Trevor Hunnicutt's article about the buzz in the financial advice industry created by the Vanguard Group Inc.'s expansion of its web-based retail advice service led readers to debate whether online advice would really ever replace human advisers. Some also argued about Vanguard's vaunted low-cost investing method.
“Looks like the beginning of the end for fee-based flesh-and-blood advisers.” — Robert_Dieli
“I think there will always be a place for human advisers. I would like to think that this would get rid of the many bad apples out there. Unfortunately, some people have the ability to sell sand in a desert and it will probably be these “salespeople” that will continue to thrive ... selling what's best for them; not necessarily what's best for their clients.” — AssnapKined
“This is a puzzle. Why the fuss? Vanguard has been courting my clients for 15 years. As soon as a client's portfolio reaches Vanguard's “magic number,” clients are approached by Vanguard via e-mails and the USPS. Something to the effect of "look what WE can do for you.' I've helped clients weigh the costs and services and nobody has yet to take the bait.” — Jon Ford
“Had money with Vanguard for 12 years in a company 401(k) and only made 2.8% in 12 flipping years! Vanguard stinks and they are cheap for a reason as they don't know how to make money in the stock market. I would never trust Vanguard robots to manage my money and charge me 25 to 35 basis points on my assets to lose my money. I would rather pay humans, thank you very much.” — Guest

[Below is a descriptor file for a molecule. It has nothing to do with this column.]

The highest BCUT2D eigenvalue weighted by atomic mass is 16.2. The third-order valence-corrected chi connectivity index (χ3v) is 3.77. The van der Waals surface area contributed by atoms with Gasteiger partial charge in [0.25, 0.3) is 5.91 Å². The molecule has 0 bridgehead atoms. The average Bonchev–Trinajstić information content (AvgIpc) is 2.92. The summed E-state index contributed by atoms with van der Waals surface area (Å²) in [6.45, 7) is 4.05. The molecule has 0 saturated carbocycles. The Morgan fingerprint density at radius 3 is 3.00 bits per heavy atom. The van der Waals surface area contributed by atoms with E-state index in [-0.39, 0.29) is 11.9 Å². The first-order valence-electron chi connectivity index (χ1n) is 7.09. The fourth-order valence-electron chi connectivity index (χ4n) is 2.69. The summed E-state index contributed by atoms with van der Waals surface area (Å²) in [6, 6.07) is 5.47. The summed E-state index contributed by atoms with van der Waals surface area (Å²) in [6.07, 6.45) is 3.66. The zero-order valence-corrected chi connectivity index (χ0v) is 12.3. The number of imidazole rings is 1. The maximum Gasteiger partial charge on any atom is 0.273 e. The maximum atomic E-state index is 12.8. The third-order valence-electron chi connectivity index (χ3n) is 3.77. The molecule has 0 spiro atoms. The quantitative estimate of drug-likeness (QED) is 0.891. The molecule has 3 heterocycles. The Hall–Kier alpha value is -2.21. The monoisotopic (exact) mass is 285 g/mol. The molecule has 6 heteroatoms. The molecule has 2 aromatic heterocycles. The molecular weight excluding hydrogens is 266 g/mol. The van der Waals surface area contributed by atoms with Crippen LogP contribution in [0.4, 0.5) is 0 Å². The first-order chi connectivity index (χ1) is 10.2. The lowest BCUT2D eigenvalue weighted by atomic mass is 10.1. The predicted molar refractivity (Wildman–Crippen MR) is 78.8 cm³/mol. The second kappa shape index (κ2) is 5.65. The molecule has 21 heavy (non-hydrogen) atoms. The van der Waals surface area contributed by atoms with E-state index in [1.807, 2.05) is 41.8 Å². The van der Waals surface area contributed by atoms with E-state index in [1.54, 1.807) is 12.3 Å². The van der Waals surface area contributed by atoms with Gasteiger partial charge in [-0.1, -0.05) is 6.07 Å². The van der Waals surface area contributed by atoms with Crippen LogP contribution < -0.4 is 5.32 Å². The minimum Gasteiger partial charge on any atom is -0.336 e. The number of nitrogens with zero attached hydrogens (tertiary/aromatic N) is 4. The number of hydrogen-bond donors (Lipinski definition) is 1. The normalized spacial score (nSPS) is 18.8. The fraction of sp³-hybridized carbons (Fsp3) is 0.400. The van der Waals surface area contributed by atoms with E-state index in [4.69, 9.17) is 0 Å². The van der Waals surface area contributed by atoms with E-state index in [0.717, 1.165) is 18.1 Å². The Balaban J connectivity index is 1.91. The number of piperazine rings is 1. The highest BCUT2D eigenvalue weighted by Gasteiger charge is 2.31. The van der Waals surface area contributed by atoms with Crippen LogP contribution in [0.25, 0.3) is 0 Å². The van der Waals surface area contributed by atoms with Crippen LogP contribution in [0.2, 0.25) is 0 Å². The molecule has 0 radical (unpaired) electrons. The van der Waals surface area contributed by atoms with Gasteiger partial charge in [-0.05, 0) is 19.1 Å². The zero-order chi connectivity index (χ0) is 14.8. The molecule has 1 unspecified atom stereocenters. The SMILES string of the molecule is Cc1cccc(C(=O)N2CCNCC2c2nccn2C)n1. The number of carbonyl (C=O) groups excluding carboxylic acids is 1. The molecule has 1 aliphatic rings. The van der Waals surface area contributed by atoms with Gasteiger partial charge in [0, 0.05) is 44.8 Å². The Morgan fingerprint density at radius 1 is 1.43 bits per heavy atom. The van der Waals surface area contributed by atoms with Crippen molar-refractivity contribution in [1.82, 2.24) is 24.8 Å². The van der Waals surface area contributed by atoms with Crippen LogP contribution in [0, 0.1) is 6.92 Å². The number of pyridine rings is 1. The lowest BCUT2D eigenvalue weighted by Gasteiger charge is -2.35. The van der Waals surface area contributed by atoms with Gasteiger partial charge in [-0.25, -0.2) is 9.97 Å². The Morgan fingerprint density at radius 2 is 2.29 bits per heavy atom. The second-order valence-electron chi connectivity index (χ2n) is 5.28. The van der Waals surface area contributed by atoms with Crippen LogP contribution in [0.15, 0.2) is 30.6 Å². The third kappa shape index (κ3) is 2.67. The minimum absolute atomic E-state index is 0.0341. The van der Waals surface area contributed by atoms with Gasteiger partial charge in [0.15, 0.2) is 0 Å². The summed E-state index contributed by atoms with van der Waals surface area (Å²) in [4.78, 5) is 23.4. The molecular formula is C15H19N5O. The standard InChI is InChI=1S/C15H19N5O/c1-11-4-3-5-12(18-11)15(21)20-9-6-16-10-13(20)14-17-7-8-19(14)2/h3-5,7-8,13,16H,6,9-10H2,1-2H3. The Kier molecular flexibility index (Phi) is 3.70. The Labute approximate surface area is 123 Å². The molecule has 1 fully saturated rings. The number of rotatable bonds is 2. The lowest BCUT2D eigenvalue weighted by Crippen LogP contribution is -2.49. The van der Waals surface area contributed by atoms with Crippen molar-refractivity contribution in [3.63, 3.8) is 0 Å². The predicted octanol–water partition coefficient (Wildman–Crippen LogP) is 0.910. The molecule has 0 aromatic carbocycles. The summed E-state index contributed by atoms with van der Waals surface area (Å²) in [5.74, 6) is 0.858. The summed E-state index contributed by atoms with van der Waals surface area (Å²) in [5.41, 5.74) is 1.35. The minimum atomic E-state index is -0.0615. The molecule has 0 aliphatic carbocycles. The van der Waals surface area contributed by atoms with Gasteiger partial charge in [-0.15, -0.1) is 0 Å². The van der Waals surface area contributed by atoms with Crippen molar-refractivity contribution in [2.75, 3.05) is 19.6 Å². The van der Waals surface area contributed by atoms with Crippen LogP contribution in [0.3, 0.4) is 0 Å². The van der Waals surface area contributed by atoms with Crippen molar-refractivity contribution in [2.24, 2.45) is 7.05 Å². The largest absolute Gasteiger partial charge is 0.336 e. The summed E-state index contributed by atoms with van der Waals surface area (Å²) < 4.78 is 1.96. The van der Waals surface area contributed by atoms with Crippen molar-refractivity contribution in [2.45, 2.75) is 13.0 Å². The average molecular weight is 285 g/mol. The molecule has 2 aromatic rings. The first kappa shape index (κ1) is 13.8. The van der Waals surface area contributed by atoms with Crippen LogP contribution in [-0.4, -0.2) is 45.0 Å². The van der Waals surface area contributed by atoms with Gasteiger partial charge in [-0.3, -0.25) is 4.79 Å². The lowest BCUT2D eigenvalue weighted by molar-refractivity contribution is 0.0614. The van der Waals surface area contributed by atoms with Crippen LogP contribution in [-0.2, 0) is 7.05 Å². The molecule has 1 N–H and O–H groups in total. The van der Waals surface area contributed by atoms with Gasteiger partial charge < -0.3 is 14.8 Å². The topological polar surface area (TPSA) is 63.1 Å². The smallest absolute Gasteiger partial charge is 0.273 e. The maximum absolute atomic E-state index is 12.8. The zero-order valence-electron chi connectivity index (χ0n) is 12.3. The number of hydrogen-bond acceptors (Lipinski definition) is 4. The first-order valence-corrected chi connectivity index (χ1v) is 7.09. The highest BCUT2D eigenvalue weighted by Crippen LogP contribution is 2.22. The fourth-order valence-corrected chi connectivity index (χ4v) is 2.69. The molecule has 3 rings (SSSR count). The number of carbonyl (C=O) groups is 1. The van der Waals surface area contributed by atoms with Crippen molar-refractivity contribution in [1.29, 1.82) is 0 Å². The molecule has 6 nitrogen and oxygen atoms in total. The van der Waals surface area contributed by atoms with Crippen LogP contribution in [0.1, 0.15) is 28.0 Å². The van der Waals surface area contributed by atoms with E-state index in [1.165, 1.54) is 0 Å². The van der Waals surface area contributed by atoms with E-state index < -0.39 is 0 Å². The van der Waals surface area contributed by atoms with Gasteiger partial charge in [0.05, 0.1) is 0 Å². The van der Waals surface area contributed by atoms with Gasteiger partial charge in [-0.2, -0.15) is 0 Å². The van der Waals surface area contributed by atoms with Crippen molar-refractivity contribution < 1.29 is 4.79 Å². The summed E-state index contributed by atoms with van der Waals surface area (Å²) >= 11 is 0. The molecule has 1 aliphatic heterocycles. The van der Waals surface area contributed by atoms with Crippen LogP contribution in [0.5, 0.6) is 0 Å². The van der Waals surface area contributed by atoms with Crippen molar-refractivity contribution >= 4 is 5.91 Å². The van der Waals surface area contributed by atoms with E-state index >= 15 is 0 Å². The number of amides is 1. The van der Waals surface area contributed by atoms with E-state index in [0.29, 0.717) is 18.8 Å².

“Well you must be some crappy investor, because with a median income, I was able to catapult myself into the top 7% of net wealth using Vanguard funds. Many of us view the rise of Vanguard (and DFA) as a sign that people are finally getting it! You are more than welcome to pay humans to manage your money. After all, those humans need to eat, send their kids to expensive colleges, buy vacation homes, etc. I would rather they be using your money than mine!!!” — AssnapKined
“You must work for Vanguard. Are you Bogle's godson? LOL. I use Fidelity Advisor funds; they sell non-adviser funds as well, most held in annuities and 401(k)s, but I noticed the Advisor funds perform better than the cheaper institutional funds they sell. If you manage your own money and are happy, you have a right to do, so but if someone wants to hire someone to help them, that is their right as well.” — Guest